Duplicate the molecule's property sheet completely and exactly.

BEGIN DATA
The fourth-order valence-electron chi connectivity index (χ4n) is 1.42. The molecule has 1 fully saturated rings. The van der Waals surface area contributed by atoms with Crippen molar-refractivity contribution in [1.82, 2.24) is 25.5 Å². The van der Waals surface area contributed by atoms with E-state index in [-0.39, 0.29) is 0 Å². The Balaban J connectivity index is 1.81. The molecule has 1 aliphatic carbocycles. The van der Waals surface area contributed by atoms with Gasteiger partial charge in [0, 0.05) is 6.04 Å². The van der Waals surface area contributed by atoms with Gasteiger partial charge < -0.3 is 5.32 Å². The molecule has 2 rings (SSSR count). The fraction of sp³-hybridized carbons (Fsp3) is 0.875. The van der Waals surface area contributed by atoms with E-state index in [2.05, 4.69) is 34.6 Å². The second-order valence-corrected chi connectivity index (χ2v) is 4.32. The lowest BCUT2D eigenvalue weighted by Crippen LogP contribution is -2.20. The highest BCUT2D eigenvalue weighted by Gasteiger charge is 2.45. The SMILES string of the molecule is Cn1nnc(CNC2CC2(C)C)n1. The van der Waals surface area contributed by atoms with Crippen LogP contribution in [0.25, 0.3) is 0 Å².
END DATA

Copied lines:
The fourth-order valence-electron chi connectivity index (χ4n) is 1.42. The molecule has 1 fully saturated rings. The van der Waals surface area contributed by atoms with Crippen molar-refractivity contribution in [1.82, 2.24) is 25.5 Å². The van der Waals surface area contributed by atoms with E-state index in [-0.39, 0.29) is 0 Å². The Balaban J connectivity index is 1.81. The molecule has 1 aliphatic carbocycles. The van der Waals surface area contributed by atoms with Gasteiger partial charge in [0, 0.05) is 6.04 Å². The van der Waals surface area contributed by atoms with Gasteiger partial charge < -0.3 is 5.32 Å². The molecule has 2 rings (SSSR count). The fraction of sp³-hybridized carbons (Fsp3) is 0.875. The van der Waals surface area contributed by atoms with E-state index in [2.05, 4.69) is 34.6 Å². The second-order valence-corrected chi connectivity index (χ2v) is 4.32. The lowest BCUT2D eigenvalue weighted by Crippen LogP contribution is -2.20. The highest BCUT2D eigenvalue weighted by Gasteiger charge is 2.45. The SMILES string of the molecule is Cn1nnc(CNC2CC2(C)C)n1. The van der Waals surface area contributed by atoms with Crippen LogP contribution in [0.25, 0.3) is 0 Å².